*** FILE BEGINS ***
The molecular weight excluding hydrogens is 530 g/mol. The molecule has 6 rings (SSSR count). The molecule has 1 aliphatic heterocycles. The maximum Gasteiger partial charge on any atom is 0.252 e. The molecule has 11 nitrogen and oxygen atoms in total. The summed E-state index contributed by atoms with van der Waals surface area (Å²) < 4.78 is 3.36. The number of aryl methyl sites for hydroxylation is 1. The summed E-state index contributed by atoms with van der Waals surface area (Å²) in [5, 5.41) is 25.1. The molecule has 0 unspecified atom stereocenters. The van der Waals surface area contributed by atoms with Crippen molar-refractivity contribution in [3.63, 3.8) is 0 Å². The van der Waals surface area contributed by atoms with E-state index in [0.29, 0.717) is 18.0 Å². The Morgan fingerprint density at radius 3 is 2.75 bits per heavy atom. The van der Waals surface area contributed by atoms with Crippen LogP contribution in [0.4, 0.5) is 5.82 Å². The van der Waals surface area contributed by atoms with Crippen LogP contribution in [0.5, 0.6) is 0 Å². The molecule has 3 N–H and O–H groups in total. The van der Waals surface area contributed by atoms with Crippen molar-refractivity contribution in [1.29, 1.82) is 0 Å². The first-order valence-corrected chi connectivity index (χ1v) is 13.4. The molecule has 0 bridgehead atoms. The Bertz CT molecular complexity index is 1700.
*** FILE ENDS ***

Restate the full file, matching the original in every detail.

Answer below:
The molecular weight excluding hydrogens is 530 g/mol. The molecule has 6 rings (SSSR count). The molecule has 1 aliphatic heterocycles. The maximum Gasteiger partial charge on any atom is 0.252 e. The molecule has 11 nitrogen and oxygen atoms in total. The summed E-state index contributed by atoms with van der Waals surface area (Å²) < 4.78 is 3.36. The number of aryl methyl sites for hydroxylation is 1. The summed E-state index contributed by atoms with van der Waals surface area (Å²) in [5, 5.41) is 25.1. The molecule has 0 unspecified atom stereocenters. The van der Waals surface area contributed by atoms with Crippen molar-refractivity contribution in [3.63, 3.8) is 0 Å². The van der Waals surface area contributed by atoms with E-state index in [0.29, 0.717) is 18.0 Å². The Morgan fingerprint density at radius 3 is 2.75 bits per heavy atom. The van der Waals surface area contributed by atoms with Crippen LogP contribution in [0.4, 0.5) is 5.82 Å². The van der Waals surface area contributed by atoms with Crippen LogP contribution in [0.5, 0.6) is 0 Å². The molecule has 3 N–H and O–H groups in total. The van der Waals surface area contributed by atoms with Crippen molar-refractivity contribution in [1.29, 1.82) is 0 Å². The first-order valence-corrected chi connectivity index (χ1v) is 13.4. The molecule has 0 bridgehead atoms. The Bertz CT molecular complexity index is 1700.